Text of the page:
I used to print out pages and fill them in physically. If that’s your style, go for it! Any excuse to color is acceptable in my book. Personally, I find that it’s easier for me to track things digitally.
Here’s an example of what my Heatmap looks like:
I prefer to break my day into half hour increments (as opposed to hour) because I have a short attention span and tend to rotate activities more than once an hour.
If you’d like more info on how I designed my personal Heatmap comment below or shoot me an email and I’ll do a post giving more details on it.
2. Choose your color scheme
Next you’ll want to figure out what color scheme you want to use.
Red = time wasted
Green = peak productivity
Pink = lightly wasted time
Orange = TV/entertainment
Purple = socializing
Blue = sleep
Grey = rest, recharge, introvert time
Yellow = necessary life tasks (cleaning, commuting, etc.)
I have this pasted at the bottom of my Heatmap Sheet so I can refer to it easily.
Here’s how Susan Dennard color codes her map:
- blue= sleeping
- purple= cooking, showering, dealing with the pets/husband
- green= creative flow zone
- yellow= I’m productive but distracted
- orange= ugggggggh, I’m barely accomplishing anything
- red= watching TV, reading, chatting with husband/friends
You can find more on Susan’s Heatmapping method here. I cannot emphasize this enough: if you are a writer and this type of color coding organizational stuff appeals to you, go check out Susan’s website immediately. She is the Queen of charts/productivity/words.
For other ideas you can check out Productive Flourishing’s model, which focuses more on energy level and less on activity.
3. Set up your supplies
If you’re going old school, print 31 copies of your Heatmap and stick them in a folder or binder. Plan on carrying this with you everywhere for the next month. You’ll also want to buy some markers or coloring pencils. If you’re going the digital route, make sure you have access to your Heatmap on your phone and laptop.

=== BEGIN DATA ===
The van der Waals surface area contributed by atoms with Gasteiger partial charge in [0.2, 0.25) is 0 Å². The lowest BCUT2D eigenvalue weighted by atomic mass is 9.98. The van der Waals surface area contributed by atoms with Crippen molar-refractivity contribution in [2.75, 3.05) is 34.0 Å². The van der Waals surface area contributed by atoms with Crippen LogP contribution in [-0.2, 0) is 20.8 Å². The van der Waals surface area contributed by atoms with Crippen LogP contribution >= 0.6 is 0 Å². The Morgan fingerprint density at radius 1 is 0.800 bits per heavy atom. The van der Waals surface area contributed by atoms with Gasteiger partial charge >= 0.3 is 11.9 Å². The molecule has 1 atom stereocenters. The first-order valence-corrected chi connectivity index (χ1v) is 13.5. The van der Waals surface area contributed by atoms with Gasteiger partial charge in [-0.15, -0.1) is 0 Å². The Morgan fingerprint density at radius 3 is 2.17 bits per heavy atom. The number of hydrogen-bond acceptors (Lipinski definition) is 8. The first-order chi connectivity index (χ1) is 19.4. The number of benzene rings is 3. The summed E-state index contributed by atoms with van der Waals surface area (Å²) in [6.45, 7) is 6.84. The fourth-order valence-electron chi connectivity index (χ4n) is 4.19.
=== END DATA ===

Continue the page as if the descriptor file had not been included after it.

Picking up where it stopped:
4. Map away!
Now’s the fun part! Start coloring in your boxes. I think it’s better to do this throughout the day as opposed to all at once, but if you’re struggling to remember to update the map on an hourly basis, you can do it once a day.
Tips for effective Heatmapping:
In order to get the best results, it’s essential to fill in the map every day—and to fill it in on the day you’re recording. It’s not helpful if you spend Friday morning trying to remember your mood and activities on Thursday. To help me remember to fill mine in I have reminders set on my phone and computer.
Commit to Heatmapping for 31 days
To get a sense of your mood and energy patterns, you need at least a month’s worth of data. You can start looking for patterns earlier, but for best results, stick with it for an entire month.
When we start paying attention to how we’re spending our time and how that makes us feel, it can be tempting to lie. You might want to downplay how much time you spend watching TV or how many hours a day you waste trolling the internet. Don’t. Being honest about your life is the only way you can hope to improve it.
I’m found that simply paying more attention to the way I’m spending my time often helps me get unstuck. And Heatmapping is the best way I know to force myself to pay attention. Have you tried Heatmapping or another time tracking method? Let me know in the comments below?